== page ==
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Shine a light – Unique lamp-maker shows his wares during peach festival


John Doolittle poses by some of his custom lamps. (Submitted photo)

John Doolittle’s creativity came to light for the first time in a while during the Peach Festival at Pere Marquette Lodge on Aug. 8.

Doolittle, whose specialty is steampunk lamps that are built from found material, hasn’t had a show since early in 2020, due to the pandemic restrictions.

For those not in the know, steampunk refers to work that combines the modern with either the Victorian or the Old West.

For Doolittle, his lamps have turned into a labor of love since he retired from the Army.

“I don’t sell my Steampunk lamps for a living,” he said. “I love doing it. I started collecting materials from online searches, junkyards and flea markets.”

Friends, family and neighbors also donate items.

“I also started working at festivals like the peach festival because it’s fun and I enjoy working with people,” Doolittle said. “My background is in computers. I worked with the Department  of the Army for over 35 years, and now I am retired.”

Since he retired, Doolittle has  time  to make his innovative creations.

“It is a labor of love for me,” Doolittle said.

Although  most of the time he works by order, customers will ask him if can make certain creations by giving him specifications for a design. Dolittle also took the time to make lamps for each of his grandchildren. “My  seven grandchildren have asked me to make lamps for them. I listened to their suggestions and created the lamps from the designs we came up with.” Doolittle said. “My granddaughter Leah, who is a gymnast, sat with me and went through different gymnastic motions until we settled on a design for her robot lamp: a handstand,” he said. “Her brother, Jesse, wanted a Star Wars double saber warrior, so his lamp has a long saber running diagonally across his back with a light at both ends.”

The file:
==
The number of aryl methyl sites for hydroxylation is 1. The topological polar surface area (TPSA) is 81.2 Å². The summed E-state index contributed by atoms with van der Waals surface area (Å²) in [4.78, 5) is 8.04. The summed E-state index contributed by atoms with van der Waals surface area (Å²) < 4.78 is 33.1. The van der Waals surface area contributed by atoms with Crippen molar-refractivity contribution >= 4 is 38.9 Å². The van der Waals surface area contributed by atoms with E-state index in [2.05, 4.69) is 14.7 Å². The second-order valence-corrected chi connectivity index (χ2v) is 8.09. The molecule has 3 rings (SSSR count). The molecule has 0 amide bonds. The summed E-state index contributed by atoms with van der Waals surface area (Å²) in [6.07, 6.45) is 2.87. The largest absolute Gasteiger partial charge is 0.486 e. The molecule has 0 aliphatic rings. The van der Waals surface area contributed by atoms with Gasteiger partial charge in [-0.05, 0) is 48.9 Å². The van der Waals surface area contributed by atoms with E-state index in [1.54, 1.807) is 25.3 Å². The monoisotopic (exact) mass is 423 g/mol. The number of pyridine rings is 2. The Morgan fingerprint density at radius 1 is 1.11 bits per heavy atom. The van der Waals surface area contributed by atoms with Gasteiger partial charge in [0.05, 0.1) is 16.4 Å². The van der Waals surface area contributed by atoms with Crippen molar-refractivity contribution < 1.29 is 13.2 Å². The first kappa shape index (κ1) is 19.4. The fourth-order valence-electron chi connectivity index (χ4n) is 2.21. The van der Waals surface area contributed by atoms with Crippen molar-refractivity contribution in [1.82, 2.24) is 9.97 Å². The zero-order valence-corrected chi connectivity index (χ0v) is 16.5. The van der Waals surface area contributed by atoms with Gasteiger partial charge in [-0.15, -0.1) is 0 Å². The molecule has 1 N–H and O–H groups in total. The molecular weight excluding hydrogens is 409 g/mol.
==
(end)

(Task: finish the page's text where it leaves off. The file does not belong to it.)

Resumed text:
“I have two grandchildren who are twins and are in college. Carly and Hannah got floor lamp designs. Lily’s robot is reading, and Weston’s lamp incorporated a small figure of the Mandalorian. Violet’s lamp included a small panda bear to the side.

“I just wanted to make them happy and to see them smile,” Doolittle said.

Doolittle earned a mathematics degree from St. Louis University and took additional studies at Washington University and IBM.

“One of the reasons why I started this labor of love was because I wanted to learn  how to build a home,” he said. “I picked up knowledge and skills a long time ago at Central Hardware. We learned how to build walls, put up the two-by-fours, wire it, connect to the control panels, and so forth.”

Doolittle said he then went on to learn about plumbing and how to pour structural foundations for building homes. After a bunch of courses from Central Hardware, he finished the lower level of the house where he and his wife were living at the time.

“I installed all the electricity, plumbing and drywall,” Doolittle said.

“When my wife and I built our first home, I had a contractor, but I did a lot of the work myself, he said.

He went on to build four more homes for family members.

“We built our last home on Table Rock Lake,” Doolittle said. “When my kids started having grandchildren, Linda and I ran back and forth from Table Rock to St. Louis. It became a nuisance traveling back and forth all the time, and so we moved to St. Louis to be near the kids.”

For more information, you can email DoolittleJF @ Doolittle also will be at the Apple Festival on Sept 19.

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